Reporting Carey Codd
FT. LAUDERDALE (CBSMiami) – Students and parents held a rally Thursday afternoon in support of a popular Parkland high school principal who is being removed from the school.
Washington Collado is being shown the door at A-rated Marjory Stoneman Douglas High. Collado is just one of 50 or principals countywide who are being re-assigned according to new grading system which allegedly measures a principal’s effectiveness at the school.
On Thursday afternoon more than one hundred students and parents chanted, waved signs, honked car horns and told everyone within earshot that the school district should “Keep Collado.”
“We want to keep our principal here at the school,” said junior Karen Renelus. “He has done nothing wrong to anybody.”
Collado left campus Thursday with a smile on his face but no comments. Instead, his supporters did the talking for him. They say Collado is being reassigned by Superintendent Robert Runcie despite a strong evaluation because of a vocal group of cheerleading parents upset that Collado did not support them.
“I would like them to make public the evaluation and why don’t you take out the parent complaints from the 4 cheerleading moms who were not happy about how tryouts went then let’s measure the principal against his peer group,” said parent Scott Etheridge.
The cheerleading allegations focused on former coach Melissa Prochilo. There were allegations over bullying and money within the squad. Prochilo says she lost her job despite being cleared of wrongdoing and that Principal Collado backed her up.
“My principal stood behind me,” she said, “he did not want to fire me.”
Prochilo and others on the cheerleading squad say Collado is paying for his decision.
Collado’s family says the principal is a man dedicated to education.
“I’ve seen my brother miss many activities with the family to be with this family,” said Collado’s sister Belgica.
His son said his father is doing his best to handle the stress.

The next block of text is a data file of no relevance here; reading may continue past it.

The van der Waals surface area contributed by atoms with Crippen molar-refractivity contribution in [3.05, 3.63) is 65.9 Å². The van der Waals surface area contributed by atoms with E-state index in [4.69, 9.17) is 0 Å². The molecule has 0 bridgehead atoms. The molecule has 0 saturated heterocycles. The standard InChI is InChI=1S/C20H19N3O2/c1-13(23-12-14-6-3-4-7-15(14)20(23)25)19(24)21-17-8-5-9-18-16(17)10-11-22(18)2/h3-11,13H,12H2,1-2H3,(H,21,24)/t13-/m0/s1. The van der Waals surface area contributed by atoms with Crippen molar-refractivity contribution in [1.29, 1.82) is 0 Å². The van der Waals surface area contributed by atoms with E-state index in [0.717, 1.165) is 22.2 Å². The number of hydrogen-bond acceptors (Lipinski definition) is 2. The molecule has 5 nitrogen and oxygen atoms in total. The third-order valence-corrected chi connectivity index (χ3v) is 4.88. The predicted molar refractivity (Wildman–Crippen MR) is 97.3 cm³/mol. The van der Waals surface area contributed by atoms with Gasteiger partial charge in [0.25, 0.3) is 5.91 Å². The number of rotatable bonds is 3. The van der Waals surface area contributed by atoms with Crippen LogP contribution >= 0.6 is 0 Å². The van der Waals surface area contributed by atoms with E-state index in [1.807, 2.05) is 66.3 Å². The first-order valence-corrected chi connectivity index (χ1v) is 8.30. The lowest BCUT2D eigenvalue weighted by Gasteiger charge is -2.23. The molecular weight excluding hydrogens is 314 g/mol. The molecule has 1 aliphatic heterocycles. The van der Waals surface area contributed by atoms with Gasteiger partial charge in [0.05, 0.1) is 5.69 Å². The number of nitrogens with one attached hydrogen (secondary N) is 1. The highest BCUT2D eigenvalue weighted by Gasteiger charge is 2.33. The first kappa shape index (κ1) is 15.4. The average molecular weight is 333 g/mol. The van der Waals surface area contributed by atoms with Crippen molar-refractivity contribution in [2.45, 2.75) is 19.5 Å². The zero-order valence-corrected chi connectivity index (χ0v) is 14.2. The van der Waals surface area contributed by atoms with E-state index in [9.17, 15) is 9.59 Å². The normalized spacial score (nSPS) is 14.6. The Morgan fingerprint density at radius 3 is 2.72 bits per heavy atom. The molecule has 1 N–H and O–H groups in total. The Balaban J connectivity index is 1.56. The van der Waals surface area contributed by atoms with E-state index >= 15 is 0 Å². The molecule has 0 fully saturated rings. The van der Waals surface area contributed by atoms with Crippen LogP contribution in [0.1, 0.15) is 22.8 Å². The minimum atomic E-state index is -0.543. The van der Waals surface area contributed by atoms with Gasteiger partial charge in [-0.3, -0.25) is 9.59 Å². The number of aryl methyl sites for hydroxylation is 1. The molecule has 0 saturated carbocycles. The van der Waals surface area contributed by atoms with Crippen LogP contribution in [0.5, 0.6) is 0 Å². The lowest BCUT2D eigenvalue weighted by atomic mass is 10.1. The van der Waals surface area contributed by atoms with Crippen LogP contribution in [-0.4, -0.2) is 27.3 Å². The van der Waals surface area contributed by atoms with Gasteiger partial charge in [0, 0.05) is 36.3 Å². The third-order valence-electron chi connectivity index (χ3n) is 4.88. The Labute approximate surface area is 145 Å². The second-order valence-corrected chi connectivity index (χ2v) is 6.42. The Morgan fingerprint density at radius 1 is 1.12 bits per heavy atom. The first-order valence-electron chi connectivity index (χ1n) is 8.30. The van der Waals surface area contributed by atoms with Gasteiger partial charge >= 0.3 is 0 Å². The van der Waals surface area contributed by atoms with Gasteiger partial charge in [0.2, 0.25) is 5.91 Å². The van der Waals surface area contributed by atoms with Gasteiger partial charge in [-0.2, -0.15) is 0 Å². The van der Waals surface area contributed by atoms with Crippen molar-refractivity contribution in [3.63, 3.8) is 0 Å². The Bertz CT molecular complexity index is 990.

“He’s very stressed but he’s very calm about it because he knows he did nothing wrong and he knows he has the support of his community behind him,” said his son, Alejandro.
No matter the reason supporters say Collado is a talented educator who’s made a difference in students’ lives and helped build an A-rated school.
“He’s kept me out of trouble,” said Lisa Charles. “I’m not gonna lie. I’m a troubled child. He’s helped me stay in school and get my grades. I’m an A-student because of him.”
Although Superintendent Runcie wouldn’t say who else is on the list, district spokeswoman Tracy Clark said they are looking for ‘the best fit at every school.
CBS 4 News tried to get an answer from the school district about the principal’s future.
We were only told that no one is being fired and the district would not comment on the contractual status for next school year.
Parents at Stoneman Douglas have mixed feelings.
“They like him here. The school has good grades so they should not replace him but let him stay,” said parent Evan Grant.
But parent Amy Anapolsky says she’s glad Collado is on his way out.
“There’s been an issue of the girls cheerleading coach,” said Anapolsky.
She’s referring to the firing of Stoneman Douglas cheerleading coach Melissa Prochilo.
Prochilo was ousted over allegations of bullying, questions about money and accusations she encouraged students to forge their parents signatures.
Collado supported Prochilo but the controversy led to low scores on a new evaluation system that
Runcie has instituted for principals up for re-appointment.
The Broward Teachers Union said it is glad the district is now using ‘data’ to make decisions on administrators.
“Teachers have a right to a safe environment. A teacher can be pulled from a classroom over any accusation and a principal needs to be arrested to be taken out of the classroom,” said Marty Schaap.